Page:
MINNEAPOLIS — People in a distressed homeless encampment have filed a federal lawsuit against Minneapolis Mayor Jacob Frey seeking to halt their eviction, currently scheduled for Jan. 4.
A class action lawsuit filed Tuesday in U.S. District Court by Cheryl Sagato and DeAnthony Burns, residents of Camp Nenuokashi, alleges that Frey “evicted them, evicted them, and left them in the harsh Minnesota winter.” “I’m trying to get it out,” he said. Plaintiffs said that without a proper plan to house the displaced, people living in the camps would have their tents, yurts, teepees and other shelters destroyed and their belongings trashed. It added that ceremonial fires and other sacred sites in the camp would be desecrated.
“Given Minneapolis’ long and brutal history of encampment clearing and the deadly frigid winter ahead, Frey’s planned eviction is dangerous,” the complaint states. “Plaintiffs not only face irreparable harm, they understandably fear for their lives.”
The camp is located at the corner of South 13th Street and East 23rd Street in the Phillips neighborhood, near the Indian Task Force. The Task Force on Indian Affairs provides a variety of health and education services to Native American individuals and their families. Two previous dates set to clear the camp were canceled after residents and their representatives asked for more time.
City officials announced in late December that Camp Nenuokashi would close on January 4, citing “ongoing public safety and health concerns,” including recent shootings, crime and drug use. In the announcement, the city cited plans to add 90 beds to the existing shelter system to accommodate evacuees.
But the complaint says residents are already working with social workers and elected officials to provide them with warm shelter, food, community, and cultural healing, and that Camp Nenuokasi is a “housing stabilization center.” “It is an important stepping stone toward alcohol consumption and abstinence,” he said.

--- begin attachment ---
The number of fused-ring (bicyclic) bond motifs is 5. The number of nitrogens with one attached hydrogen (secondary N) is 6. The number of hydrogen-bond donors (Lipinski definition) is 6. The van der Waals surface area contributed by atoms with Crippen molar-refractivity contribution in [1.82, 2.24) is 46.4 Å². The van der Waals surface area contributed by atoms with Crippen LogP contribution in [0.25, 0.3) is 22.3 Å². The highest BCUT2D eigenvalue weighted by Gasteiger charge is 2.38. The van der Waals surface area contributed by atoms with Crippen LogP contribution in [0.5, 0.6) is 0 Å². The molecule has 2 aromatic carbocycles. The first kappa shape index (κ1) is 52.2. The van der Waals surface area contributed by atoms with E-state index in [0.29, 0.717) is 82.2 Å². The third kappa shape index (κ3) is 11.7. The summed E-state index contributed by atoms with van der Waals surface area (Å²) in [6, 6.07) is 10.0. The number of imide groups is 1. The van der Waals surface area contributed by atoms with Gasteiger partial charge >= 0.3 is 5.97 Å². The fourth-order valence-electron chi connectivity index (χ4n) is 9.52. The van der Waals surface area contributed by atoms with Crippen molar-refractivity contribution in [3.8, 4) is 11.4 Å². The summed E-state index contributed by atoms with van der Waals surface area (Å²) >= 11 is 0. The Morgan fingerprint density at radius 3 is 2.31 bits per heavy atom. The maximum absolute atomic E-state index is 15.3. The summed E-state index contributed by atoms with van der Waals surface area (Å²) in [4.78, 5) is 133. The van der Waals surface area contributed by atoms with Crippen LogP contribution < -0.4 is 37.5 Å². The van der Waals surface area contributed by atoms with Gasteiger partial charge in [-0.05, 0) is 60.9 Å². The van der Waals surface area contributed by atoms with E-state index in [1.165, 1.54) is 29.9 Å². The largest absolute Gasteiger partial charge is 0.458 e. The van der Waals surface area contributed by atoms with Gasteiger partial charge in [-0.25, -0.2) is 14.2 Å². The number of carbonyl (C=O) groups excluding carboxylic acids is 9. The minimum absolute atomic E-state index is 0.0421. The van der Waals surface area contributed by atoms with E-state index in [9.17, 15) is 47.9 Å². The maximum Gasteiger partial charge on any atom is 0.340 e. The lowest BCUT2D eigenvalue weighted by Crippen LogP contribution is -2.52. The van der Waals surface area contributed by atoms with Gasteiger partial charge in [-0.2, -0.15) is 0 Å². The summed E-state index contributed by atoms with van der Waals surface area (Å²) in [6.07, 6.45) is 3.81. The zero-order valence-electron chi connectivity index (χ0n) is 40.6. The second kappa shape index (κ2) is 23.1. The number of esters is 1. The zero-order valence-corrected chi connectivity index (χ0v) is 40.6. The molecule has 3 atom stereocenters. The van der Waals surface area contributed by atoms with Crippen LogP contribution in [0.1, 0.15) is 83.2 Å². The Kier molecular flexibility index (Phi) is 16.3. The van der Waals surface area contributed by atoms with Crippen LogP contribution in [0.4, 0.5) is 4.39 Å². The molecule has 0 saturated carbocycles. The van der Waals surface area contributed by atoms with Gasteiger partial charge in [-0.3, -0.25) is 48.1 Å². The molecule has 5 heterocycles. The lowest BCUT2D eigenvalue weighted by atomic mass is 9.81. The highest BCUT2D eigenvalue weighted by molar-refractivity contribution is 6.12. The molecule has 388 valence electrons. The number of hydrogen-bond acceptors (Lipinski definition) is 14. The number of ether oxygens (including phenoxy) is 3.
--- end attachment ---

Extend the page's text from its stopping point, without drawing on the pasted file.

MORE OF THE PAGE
“We’ve been here for five months, begging the mayor to come to the table and come up with a solution, and he still hasn’t even visited the camp,” said a member of the Red Lake Nation who founded the camp. , Nicole Mason said. Nenookashi as a refuge for those seeking healing and recovery from addiction. “We’re looking for long-term housing solutions. We’re not going to stay here. We don’t want this to go on forever.”
Plaintiffs Sagato and Burns accuse Frey of overseeing routine clearing of homeless camps since taking office in 2018, with “grave brutality and little support for displaced residents.” ing. They argue that the seizure and destruction of people’s property is unconstitutional, that the eviction process puts people at risk of imminent harm, and that closing the camps constitutes cruel and unusual punishment.
The lawsuit seeks a permanent injunction against Frey and the city of Minneapolis to prevent them from leaving the camp, as well as unspecified compensatory and punitive damages.
When asked for reaction to the lawsuit, city spokeswoman Sarah McKenzie issued the following statement:
The city intends to close the camp as soon as Thursday. For several months, the City has been working with community partners and service providers to provide housing and shelter options to local residents in the camps. The city has already pushed back the closing date twice to allow time to work with service providers and connect people directly to housing and shelter options.
To date, 104 people in the camp have been connected to housing or shelter. With help from Hennepin County and the state of Minnesota, the Salvation Army and Rescue Now plan to add 90 beds to the shelter system this week. The Hennepin Shelter Hotline will work with Adult Shelter Connect to help people access these additional beds as well as beds available in existing shelters. The city’s homeless response team has worked with nearly 100 unsheltered people to provide them with information about services and resources, including her 15 housing referrals to outreach providers.
All members of our camp are entitled to safe and dignified housing. You can’t do that in a camp, especially in the winter. Additionally, the city must address ongoing public health and safety issues, including recent encampment homicides and infant deaths.
Pre-development activities for the new Indigenous Community Center will begin after the camp closes. The Indigenous Peoples Task Force (IPTF) has a redevelopment agreement with the city for the site where the Mikwanedun Odiskkon Arts and Wellness Center will be built, and the acquisition is expected to be completed in February.
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